Print Page   |   Contact Us   |   Your Cart   |   Sign In   |   Join
News & Press: Insider Tips & Best Practices

Negotiating Your Restaurant Lease: How to Avoid Costly Mistakes

Monday, August 18, 2014  
Share |

One of the most common and costly mistakes restaurateurs make when negotiating a real estate lease is a myopic fixation on the financial figures and numbers to the exclusion of the actual terms of the lease.  This happens because real estate leases are written in legalese, and restaurateurs generally focus on financial figures and dates to ascertain the lease’s bottom-line. The terms of the lease that govern the relationship between the landlord and restaurateur are equally important and deserve as much consideration as the lease’s financial terms. 

In New York, real estate leases are generally comprised of three documents: (i) a guaranty, (ii) a standard form of lease, and (iii) an addendum to the standard form of lease.  The purpose of this article is to highlight certain substantive provisions contained in the standard form of real estate lease and the addendum to the standard form of real estate lease that are generally given short-shrift until construction delays and disputes arise.     
  • Utilities.  Consult with an engineer and/or architect to investigate the adequacy of the utilities, such as electric, sewer, water, gas, sprinklers, grease traps and ventilation.   In New York City, for example, the issue of restaurant ventilation is increasingly a concern for restaurants situated close to residential buildings.
  • Insurance. Consult with an insurance broker to investigate the estimated cost of insurance.  For example, the costs of insurance are generally higher for the popular “live kitchen” or open kitchen schemes.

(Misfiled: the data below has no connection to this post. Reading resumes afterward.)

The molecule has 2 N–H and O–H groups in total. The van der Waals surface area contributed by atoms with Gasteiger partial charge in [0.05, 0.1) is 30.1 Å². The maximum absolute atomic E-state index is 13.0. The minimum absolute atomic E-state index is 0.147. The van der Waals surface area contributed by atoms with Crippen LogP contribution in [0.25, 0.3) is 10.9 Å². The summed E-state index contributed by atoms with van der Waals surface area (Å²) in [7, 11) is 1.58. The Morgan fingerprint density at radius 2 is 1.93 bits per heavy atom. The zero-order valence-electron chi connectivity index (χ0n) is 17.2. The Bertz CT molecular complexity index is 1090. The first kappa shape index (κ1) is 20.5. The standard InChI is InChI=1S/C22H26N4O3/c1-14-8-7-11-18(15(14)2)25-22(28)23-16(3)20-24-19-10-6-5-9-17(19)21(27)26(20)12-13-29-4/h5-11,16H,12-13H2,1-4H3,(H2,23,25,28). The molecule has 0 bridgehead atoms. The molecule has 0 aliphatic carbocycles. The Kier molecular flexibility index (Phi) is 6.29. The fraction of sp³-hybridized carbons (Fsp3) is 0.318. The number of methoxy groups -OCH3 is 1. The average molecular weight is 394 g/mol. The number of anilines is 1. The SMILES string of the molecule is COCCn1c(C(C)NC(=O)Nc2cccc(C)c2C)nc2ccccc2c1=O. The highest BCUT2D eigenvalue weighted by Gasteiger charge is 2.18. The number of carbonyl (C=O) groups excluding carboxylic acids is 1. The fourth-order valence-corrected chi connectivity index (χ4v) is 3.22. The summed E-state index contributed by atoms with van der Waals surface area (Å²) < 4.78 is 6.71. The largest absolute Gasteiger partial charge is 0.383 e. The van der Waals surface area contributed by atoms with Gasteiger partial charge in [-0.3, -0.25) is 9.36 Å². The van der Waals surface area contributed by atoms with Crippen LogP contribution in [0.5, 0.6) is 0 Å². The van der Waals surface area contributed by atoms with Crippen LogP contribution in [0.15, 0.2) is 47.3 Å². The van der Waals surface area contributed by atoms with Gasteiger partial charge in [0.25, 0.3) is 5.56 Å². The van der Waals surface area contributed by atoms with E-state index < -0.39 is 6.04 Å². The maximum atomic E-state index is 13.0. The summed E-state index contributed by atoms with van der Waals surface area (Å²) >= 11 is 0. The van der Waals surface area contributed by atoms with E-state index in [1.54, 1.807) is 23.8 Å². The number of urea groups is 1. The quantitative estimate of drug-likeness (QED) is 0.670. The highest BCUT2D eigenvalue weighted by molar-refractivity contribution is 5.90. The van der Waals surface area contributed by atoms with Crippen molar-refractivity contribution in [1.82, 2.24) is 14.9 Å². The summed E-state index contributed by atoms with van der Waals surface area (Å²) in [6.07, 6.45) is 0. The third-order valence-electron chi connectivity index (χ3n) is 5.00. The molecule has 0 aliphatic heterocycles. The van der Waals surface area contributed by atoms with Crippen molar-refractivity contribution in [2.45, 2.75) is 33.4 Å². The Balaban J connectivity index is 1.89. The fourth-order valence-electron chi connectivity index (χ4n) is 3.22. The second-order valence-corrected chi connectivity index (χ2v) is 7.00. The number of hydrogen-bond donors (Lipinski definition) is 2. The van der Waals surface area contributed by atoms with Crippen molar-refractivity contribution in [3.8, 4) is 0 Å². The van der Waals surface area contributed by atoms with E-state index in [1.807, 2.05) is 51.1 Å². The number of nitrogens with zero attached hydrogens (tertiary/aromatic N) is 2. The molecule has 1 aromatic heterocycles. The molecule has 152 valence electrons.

• Certificate of Occupancy. Consult with a professional to determine whether the building is certified for the legal use and occupancy as a restaurant.
  • Licensing. Consult with a professional to determine the cost and the amount of time to obtain a desired license. For example, in New York City, the time and expense involved in obtaining a sidewalk café permit should figure into the start-up costs of a restaurant.
  • Premises Description. Consult with a professional to determine the legal description of the premises.  For example, the lease should stipulate whether basement space, patio space, and outdoor area space is included in the lease. 
  • Construction Alterations. Consult with a professional to determine a reasonable time period for the period of rent abatement or a time-frame for construction purposes.  The failure to adequately plan a construction program for a restaurant premises may seriously affect the financial viability of the restaurant project.    
Having the above-items in mind during lease negotiations, the aspiring restaurateur can adequately budget the amount of resources necessary for opening a successful hospitality venture. Remember, “An ounce of prevention is worth a pound of cure.”

This article was submitted as part of our Industry Insider program. Learn more >>

By Joshua Levin-Epstein, an attorney at Shiboleth LLP. His practice focuses on hospitality and corporate restructuring. Mr. Levin-Epstein represents clients in all phases of the hospitality venture life-cycle. He can be reached at 212.792.0046 or via email at

The information contained in this site is provided for informational purposes only, and should not be construed as legal advice on any subject matter. You should not act or refrain from acting on the basis of any content included in this site without seeking legal or other professional advice. The contents of this site contain general information and may not reflect current legal developments or address your situation. We disclaim all liability for actions you take or fail to take based on any content on this site.

Association Management Software Powered by®  ::  Legal